Astronomers have now observed the fastest fading nova ever recorded, a stellar explosion that led researchers to an array of bizarre traits that could help them better understand the death process of stars and its connection to interstellar chemistry.
A nova is a massive explosion that results when a small, but very dense and gravitationally powerful white dwarf star siphons so much material from a nearby companion star that the star stuff ignites in an uncontrolled thermonuclear reaction on the white dwarf’s surface. Such explosions can be incredibly bright, and typically take many days to weeks to fade.
But V1674 Hercules, a nova observed on 12 June 2021, flashed bright enough to be seen by the naked eye on Earth, and then faded in a matter of hours. The researchers used the Large Binocular Telescope Observatory, an optical telescope in the Pinaleno Mountains of southeastern Arizona, to make their observations.
“It was only about one day,” Arizona State University astrophysicist and one of the authors of a paper published Tuesday in the Research Notes of the American Astronomical Society, said in a statement. “The previous fastest nova was one we studied back in 1991, V838 Herculis, which declined in about two or three days.”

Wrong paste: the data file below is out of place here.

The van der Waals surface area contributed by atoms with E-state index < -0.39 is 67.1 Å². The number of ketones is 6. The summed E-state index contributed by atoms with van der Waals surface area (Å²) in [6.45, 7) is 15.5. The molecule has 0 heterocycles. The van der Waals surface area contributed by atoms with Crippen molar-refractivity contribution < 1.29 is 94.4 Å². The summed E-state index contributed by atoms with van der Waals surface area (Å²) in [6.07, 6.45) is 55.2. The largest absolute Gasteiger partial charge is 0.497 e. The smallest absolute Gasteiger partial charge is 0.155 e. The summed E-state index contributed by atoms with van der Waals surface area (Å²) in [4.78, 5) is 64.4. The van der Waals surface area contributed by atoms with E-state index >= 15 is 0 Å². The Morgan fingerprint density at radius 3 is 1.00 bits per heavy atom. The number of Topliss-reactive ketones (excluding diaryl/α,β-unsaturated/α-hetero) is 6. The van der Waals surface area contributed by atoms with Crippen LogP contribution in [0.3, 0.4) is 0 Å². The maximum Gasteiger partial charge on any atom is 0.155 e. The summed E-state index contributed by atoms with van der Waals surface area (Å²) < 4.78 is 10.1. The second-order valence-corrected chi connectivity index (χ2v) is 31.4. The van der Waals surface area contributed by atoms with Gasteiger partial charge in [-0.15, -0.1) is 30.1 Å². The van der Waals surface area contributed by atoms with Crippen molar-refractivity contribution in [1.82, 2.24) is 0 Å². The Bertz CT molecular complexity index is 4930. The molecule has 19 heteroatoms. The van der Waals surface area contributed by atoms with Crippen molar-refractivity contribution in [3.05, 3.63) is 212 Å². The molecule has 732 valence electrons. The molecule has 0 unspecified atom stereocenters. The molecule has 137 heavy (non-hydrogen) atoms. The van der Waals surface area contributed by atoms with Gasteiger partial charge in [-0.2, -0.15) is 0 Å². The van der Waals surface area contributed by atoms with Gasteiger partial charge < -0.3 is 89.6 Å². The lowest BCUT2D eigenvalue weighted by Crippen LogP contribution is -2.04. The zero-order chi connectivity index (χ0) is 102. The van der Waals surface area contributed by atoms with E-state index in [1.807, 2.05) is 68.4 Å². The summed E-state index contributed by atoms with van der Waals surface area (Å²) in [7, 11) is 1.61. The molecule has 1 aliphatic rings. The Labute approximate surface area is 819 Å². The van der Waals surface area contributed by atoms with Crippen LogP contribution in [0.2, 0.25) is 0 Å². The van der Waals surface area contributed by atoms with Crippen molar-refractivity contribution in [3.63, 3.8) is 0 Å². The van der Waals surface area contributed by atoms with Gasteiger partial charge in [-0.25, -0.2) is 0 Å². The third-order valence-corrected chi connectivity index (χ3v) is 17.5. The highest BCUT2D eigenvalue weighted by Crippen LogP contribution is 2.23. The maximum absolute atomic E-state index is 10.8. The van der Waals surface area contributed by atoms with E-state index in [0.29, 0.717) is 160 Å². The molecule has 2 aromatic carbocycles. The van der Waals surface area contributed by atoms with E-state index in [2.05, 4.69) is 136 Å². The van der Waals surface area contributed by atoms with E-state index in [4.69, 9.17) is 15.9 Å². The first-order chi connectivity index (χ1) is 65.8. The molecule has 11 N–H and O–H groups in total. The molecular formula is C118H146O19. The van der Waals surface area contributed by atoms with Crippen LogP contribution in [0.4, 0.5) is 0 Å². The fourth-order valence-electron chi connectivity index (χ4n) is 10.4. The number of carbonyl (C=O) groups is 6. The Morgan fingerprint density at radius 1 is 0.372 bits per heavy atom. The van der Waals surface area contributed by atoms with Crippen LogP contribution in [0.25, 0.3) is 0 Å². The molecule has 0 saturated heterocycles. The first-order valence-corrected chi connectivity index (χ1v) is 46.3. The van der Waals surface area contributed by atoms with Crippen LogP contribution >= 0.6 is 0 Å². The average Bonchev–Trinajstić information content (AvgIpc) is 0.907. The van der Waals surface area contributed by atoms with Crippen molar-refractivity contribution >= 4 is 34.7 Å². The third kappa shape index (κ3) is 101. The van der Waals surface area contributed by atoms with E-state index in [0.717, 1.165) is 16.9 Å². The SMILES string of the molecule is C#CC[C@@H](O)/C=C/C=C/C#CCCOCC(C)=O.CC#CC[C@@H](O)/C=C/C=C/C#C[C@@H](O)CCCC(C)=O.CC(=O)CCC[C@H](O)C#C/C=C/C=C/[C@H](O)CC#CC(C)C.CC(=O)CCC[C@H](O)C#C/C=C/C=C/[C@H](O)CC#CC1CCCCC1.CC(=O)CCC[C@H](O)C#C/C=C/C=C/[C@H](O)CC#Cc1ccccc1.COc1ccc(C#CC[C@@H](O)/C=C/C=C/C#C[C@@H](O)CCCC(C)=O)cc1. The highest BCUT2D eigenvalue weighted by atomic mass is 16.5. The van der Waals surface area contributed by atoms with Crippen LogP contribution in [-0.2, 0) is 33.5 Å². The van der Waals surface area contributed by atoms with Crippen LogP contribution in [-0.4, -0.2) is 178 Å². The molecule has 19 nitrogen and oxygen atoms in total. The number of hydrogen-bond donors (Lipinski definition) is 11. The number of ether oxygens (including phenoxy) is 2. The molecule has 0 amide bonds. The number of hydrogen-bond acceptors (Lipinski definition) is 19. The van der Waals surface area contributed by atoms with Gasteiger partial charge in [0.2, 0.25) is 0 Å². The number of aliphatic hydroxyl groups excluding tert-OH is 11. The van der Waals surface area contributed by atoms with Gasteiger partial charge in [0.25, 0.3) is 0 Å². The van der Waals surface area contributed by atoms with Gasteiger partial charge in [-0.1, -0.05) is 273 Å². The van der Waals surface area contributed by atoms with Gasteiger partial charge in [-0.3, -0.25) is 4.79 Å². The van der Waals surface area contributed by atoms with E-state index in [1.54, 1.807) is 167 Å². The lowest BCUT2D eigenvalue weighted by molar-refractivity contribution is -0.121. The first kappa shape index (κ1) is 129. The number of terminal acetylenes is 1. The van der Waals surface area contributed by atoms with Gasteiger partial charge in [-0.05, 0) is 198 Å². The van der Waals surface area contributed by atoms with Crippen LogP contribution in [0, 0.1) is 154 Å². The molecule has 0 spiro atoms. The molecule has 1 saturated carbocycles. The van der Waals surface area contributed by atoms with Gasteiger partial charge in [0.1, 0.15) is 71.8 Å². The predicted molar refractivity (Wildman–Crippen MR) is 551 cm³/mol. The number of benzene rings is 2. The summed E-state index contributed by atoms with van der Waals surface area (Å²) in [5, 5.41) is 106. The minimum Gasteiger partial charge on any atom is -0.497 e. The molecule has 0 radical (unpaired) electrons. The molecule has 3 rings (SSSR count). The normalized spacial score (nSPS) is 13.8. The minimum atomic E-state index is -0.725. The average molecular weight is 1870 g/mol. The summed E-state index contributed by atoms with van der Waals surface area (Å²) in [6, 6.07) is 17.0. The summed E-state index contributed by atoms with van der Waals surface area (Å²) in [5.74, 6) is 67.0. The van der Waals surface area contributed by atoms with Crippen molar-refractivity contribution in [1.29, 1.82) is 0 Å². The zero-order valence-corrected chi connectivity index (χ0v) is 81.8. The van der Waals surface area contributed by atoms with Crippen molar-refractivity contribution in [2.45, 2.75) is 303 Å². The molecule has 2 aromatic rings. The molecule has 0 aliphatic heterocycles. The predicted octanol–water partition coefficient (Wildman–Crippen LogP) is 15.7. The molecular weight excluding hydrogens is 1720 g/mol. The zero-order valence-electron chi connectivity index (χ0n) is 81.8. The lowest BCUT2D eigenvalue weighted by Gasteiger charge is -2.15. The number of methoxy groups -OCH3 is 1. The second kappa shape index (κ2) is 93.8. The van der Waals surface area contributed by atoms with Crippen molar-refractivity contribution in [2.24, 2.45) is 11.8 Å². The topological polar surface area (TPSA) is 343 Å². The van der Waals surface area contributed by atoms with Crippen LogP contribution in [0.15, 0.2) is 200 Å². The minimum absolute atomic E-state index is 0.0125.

But the strangeness of V1674 Hercules doesn’t end with how fast it faded in brightness. Astronomers also observed the explosion wobble. A pulsation in visible light and X-rays every 501 seconds that persists a year after the initial explosion.
“The most unusual thing is that this oscillation was seen before the outburst, but it was also evident when the nova was some 10 magnitudes brighter,”Mark Wagner, a research scientist in astronomy at Ohio State University and a co-author of the study said in a statement. “A mystery that people are trying to wrestle with is what’s driving this periodicity that you would see it over that range of brightness in the system.”
Novae are important to the cycle of matter in the cosmos, as white dwarfs siphon, transform, and then expel matter during nova explosions, seeding space with material that can eventually form into other star systems and planets. Understanding the bizarre behavior of V1674 Hercules, and whether it is more or less typical of the average novae in the cosmos, may help scientists not only understand the life cycles of stars, but how those stars contribute to planets with a wide array of matter suitable for the evolution of life. Planets like ours.
“We’re always trying to figure out how the solar system formed, where the chemical elements in the solar system came from,” Dr Starrfield said in a statement. “One of the things that we’re going to learn from this nova is, for example, how much lithium was produced by this explosion. We’re fairly sure now that a significant fraction of the lithium that we have on the Earth was produced by these kinds of explosions.”